Eight cupcake-shaped microphones extend from the ceiling like futuristic stalactites. Two swiveling cameras flank the clock at the front of the room, taking aim at the rows of desks. A single camera at the back focuses its lens on the instructor, blackboard, and projection screen.
Northeastern’s classrooms are ready for hybrid learning.
To help meet density restrictions necessitated by the ongoing pandemic and provide flexibility for students and faculty, Northeastern has created a hybrid learning model called Hybrid NUflex. It will allow students, more than 80 percent of whom plan to return to campus, to learn, pose questions, and participate in discussions and group work together in both the classroom and at home.
“We can’t all be in the classroom together,” said Jesse Savage, an academic systems administrator at Northeastern who has been working on upgrading classrooms on the Boston campus all summer. “What we’re trying to do with the NUflex experience is we’re trying to create an inclusive experience for everyone.”
On Tuesday, Savage demonstrated just how Hybrid NUflex will work with a group of engineering graduate students in the classroom and several deans joining remotely.
The first step was to get everyone to join a Zoom call. Instructors will also be able to use Teams if they prefer. From a touch screen at the front of the classroom, Savage could toggle the projected display to show the video call—allowing students in the classroom to see the faces of those joining remotely.
But the Hybrid NUflex experience has little in common with a standard Zoom call. The cameras at the front of the room use audio cues from the hanging microphones to automatically pivot towards any speaker, providing a dynamic view of class and facilitating discussions between students regardless of where they are.
There are also plenty of options for instructors to adapt the technology to their preferred teaching style. Professors can share and annotate slides using either their own device, or a provided touch screen. They can also project a digital white board and draw on it. Slides and drawings can be easily saved and distributed later.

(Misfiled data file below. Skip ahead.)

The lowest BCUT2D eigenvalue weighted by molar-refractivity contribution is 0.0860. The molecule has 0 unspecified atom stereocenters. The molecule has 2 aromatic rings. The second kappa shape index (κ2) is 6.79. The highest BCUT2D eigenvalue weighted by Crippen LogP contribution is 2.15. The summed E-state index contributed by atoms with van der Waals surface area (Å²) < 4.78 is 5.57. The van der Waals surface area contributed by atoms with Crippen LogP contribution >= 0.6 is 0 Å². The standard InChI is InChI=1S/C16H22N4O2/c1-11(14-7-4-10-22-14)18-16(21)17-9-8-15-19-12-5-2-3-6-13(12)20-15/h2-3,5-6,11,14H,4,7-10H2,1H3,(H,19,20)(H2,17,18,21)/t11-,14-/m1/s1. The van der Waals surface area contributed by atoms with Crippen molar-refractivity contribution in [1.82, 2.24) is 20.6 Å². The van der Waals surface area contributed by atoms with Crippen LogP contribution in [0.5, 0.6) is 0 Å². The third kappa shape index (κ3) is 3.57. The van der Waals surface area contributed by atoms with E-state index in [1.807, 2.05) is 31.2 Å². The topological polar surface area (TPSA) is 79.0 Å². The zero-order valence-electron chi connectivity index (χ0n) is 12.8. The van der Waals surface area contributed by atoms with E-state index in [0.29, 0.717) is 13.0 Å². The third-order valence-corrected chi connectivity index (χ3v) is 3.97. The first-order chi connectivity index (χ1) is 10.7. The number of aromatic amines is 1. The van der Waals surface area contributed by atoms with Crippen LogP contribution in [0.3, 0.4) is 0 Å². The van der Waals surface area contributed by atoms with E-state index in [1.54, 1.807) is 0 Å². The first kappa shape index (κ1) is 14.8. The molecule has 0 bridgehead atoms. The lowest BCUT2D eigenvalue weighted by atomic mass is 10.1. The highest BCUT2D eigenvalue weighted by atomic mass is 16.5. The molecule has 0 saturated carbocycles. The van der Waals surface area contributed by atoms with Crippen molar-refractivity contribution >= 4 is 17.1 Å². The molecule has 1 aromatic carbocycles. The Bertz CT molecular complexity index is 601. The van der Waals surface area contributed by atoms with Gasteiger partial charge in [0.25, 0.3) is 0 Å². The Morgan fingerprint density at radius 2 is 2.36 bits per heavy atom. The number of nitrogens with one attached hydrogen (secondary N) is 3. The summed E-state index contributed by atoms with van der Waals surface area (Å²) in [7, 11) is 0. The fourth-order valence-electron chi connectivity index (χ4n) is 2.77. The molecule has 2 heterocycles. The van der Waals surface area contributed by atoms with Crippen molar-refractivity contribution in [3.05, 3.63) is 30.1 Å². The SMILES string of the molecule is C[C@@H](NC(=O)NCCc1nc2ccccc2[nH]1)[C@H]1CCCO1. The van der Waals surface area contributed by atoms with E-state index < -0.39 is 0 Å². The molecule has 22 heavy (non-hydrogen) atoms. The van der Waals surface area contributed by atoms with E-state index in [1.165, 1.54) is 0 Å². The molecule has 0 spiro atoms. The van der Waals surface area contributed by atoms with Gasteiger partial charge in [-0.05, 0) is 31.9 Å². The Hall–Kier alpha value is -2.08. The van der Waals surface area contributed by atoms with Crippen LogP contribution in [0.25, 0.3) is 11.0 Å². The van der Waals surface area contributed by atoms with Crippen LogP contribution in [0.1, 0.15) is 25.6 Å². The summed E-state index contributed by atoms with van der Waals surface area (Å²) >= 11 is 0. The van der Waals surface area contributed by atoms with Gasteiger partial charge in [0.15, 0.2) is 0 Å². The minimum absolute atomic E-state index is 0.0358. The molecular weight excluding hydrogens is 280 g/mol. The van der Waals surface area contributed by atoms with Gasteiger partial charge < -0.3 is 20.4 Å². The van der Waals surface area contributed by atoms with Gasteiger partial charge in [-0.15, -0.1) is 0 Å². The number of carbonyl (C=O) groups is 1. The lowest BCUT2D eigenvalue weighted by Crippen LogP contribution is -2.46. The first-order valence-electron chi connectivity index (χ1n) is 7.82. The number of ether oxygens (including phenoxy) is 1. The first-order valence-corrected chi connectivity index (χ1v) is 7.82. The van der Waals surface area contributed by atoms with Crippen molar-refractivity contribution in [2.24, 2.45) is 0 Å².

“With NUflex, you have the ability to record discussions and save notes,” said Ken Henderson, chancellor and senior vice president for learning. “You can review topics that were discussed in class, which is an additional tool for the learning process.”
Recording is at the discretion of the instructor, and students will not be recorded without their knowledge and consent.
Savage demonstrated how professors teaching in person can direct the camera in the back of the classroom to follow them as they move or manually adjust it via the provided touch screen. They can also select preset locations for the camera that are specific to the classroom—they might want it to focus on a particular blackboard, for example.
Most of Northeastern’s faculty members are expected to return to campus this fall; less than one third of faculty have requested to stay remote.
Those professors teaching from home will have most of this same functionality, although manual control of the cameras must be done in person. An in-class instructional assistant will ensure the system is working properly.
“We have to be very creative and inclusive,” said Hazel Sive, dean of the College of Science. She suggested creating videos that “bring in new faculty to show what it’s like to be upskilled in order to teach creatively.”
For group work, Zoom’s breakout rooms make an effective tool. Students can work on projects together over video chat, whether they are in the same room or hundreds of miles away, and instructors can jump from ‘room’ to ‘room’ to check in.
“It’s another way to provide our students with a global mindset,” said Henderson. “Students can take these classes from anywhere in the world, and with that they bring new perspectives.”
“This is a huge learning experience,” said Uta Poiger, dean of Northeastern’s College of Social Sciences and Humanities. “Both faculty and students will adapt in that context, and we need to really draw on everybody’s creativity and patience.”
One hundred and sixty nine classrooms on Northeastern’s Boston campus will have full Hybrid NUflex capabilities built in. A smaller number of additional classrooms will be outfitted with the same technology, but the cameras will not have an automatic tracking option. The university will also have over 60 mobile carts with Hybrid NUflex capabilities that can be used in other classrooms. Classrooms that do not have Hybrid NUflex setups will still be able to support mixed remote and in-person learning—they will be equipped with microphones and cameras to effectively cover the instructor and teaching areas.
“We’re excited to see students return to campus—I think that’s going to be exciting for everyone,” Savage said. “That’s the whole point, is to bring everybody back to campus so we can be a community again.”